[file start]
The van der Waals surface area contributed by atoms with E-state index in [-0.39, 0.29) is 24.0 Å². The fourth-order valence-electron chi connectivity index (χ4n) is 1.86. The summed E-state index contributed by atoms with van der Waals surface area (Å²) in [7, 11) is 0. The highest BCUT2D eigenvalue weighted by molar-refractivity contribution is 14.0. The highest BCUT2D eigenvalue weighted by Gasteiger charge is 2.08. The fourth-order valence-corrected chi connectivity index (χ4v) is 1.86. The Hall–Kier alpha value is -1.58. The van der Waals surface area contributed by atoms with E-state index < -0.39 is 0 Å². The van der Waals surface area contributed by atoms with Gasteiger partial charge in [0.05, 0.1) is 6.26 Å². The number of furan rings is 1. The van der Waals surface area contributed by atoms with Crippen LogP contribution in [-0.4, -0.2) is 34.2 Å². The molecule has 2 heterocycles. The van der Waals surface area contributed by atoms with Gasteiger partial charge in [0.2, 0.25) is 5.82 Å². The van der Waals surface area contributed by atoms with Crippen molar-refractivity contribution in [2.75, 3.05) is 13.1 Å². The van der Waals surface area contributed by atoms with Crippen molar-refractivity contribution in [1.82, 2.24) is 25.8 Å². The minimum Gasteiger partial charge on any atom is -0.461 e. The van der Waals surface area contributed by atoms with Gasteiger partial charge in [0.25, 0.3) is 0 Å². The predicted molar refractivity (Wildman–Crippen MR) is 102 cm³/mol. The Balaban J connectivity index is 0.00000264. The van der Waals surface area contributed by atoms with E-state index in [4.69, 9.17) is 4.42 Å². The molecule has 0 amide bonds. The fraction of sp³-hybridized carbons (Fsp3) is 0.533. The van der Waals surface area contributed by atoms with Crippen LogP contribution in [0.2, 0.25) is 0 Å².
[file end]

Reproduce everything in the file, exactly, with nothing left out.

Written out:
The van der Waals surface area contributed by atoms with E-state index in [-0.39, 0.29) is 24.0 Å². The fourth-order valence-electron chi connectivity index (χ4n) is 1.86. The summed E-state index contributed by atoms with van der Waals surface area (Å²) in [7, 11) is 0. The highest BCUT2D eigenvalue weighted by molar-refractivity contribution is 14.0. The highest BCUT2D eigenvalue weighted by Gasteiger charge is 2.08. The fourth-order valence-corrected chi connectivity index (χ4v) is 1.86. The Hall–Kier alpha value is -1.58. The van der Waals surface area contributed by atoms with E-state index < -0.39 is 0 Å². The van der Waals surface area contributed by atoms with Gasteiger partial charge in [0.05, 0.1) is 6.26 Å². The number of furan rings is 1. The van der Waals surface area contributed by atoms with Crippen LogP contribution in [-0.4, -0.2) is 34.2 Å². The molecule has 2 heterocycles. The van der Waals surface area contributed by atoms with Gasteiger partial charge in [0.2, 0.25) is 5.82 Å². The van der Waals surface area contributed by atoms with Crippen molar-refractivity contribution in [2.75, 3.05) is 13.1 Å². The van der Waals surface area contributed by atoms with Crippen molar-refractivity contribution in [1.82, 2.24) is 25.8 Å². The minimum Gasteiger partial charge on any atom is -0.461 e. The van der Waals surface area contributed by atoms with Gasteiger partial charge in [0.25, 0.3) is 0 Å². The predicted molar refractivity (Wildman–Crippen MR) is 102 cm³/mol. The Balaban J connectivity index is 0.00000264. The van der Waals surface area contributed by atoms with E-state index in [4.69, 9.17) is 4.42 Å². The molecule has 0 amide bonds. The fraction of sp³-hybridized carbons (Fsp3) is 0.533. The van der Waals surface area contributed by atoms with Crippen LogP contribution in [0.2, 0.25) is 0 Å².